New Jersey lawmakers advanced a series of bills Thursday designed to cut down on domestic violence, with the case of a former football star punching his then-fiancee in an Atlantic City casino in the backdrop.
The Assembly Women and Children Committee unanimously advanced five bills, including one to require counseling for people convicted of domestic violence. Now, counseling is often a condition for those who strike plea bargains, but not for those convicted by a judge or jury.
"We're saying to those who are offenders, to those in homes where there have been offenders that we're taking this seriously," said Assemblywoman Pamela Lampitt, a Democrat from Cherry Hill and the chairwoman of the committee. "It doesn't end when somebody is incarcerated. It continues when they get out on parole."
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She noted that the committee scheduled the hearing on the package of bills before this week's disclosure of a video showing Baltimore Ravens running back Ray Rice punching his then-fiancee in the Revel Casino Hotel in Atlantic City earlier this year. Rice, who has since married the woman he was seen hitting and dragging out of an elevator, was released this week by the team and suspended indefinitely by the NFL.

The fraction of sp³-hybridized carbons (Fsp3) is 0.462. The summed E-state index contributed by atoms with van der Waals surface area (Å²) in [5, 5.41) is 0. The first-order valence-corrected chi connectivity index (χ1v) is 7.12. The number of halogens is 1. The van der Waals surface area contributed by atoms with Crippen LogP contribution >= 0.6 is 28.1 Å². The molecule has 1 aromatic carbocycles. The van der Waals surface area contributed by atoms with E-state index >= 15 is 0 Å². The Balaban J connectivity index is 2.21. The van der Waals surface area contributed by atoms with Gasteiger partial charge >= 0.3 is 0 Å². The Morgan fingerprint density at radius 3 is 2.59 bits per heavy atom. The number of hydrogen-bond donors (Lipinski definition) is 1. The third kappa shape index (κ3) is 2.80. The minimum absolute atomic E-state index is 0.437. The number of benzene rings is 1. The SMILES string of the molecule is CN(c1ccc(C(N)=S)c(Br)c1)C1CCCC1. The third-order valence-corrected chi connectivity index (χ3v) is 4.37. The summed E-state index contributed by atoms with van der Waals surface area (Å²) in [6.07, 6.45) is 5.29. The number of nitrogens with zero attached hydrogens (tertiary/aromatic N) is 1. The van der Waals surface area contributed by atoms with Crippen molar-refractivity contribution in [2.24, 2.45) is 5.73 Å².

Committee members and speakers at Thursday's hearing -- most of them people who provide support services for victims of abuse -- referenced the Rice video.
Assemblywoman Carolyn Casagrande, a Republican from Colts Neck, said there may need to be more laws as well as better enforcement of existing domestic violence statutes.
"When you actually watch a tape of a woman being knocked unconscious and then know you are part of a system that produced laws that allows a man to walk free," she said, "that's a failure or breakdown between this state house and the courthouse."
A New Jersey State Police report found that there were 70,000 reported domestic violence crimes in 2011. Most were assault or harassment, but the numbers included 40 homicides.
Another measure in the bills being considered would allow victims of domestic violence who are accused of crime against their batterers to claim self-defense. One provision would a let some domestic violence victims who are in prison or jail out of custody if they meet certain conditions.
The legislation also would require police to check to see if people they are arresting are subject to restraining orders.
Officials from the state judiciary said there were some complications with one bill that would allow victims in domestic violence cases to testify via closed circuit television rather than in person. They said it would mean higher costs for local courts and that many municipal courts do not have space for such a setup.
Lawmakers suggested that towns could share facilities for that purpose.
Bernadette Maull, who works for the Camden County Women's Center, said that abusers sometimes signal subtly to those testifying against them that they will be abused for their actions.
"The ability to use closed-circuit TV can literally mean life and death for our victims," she said.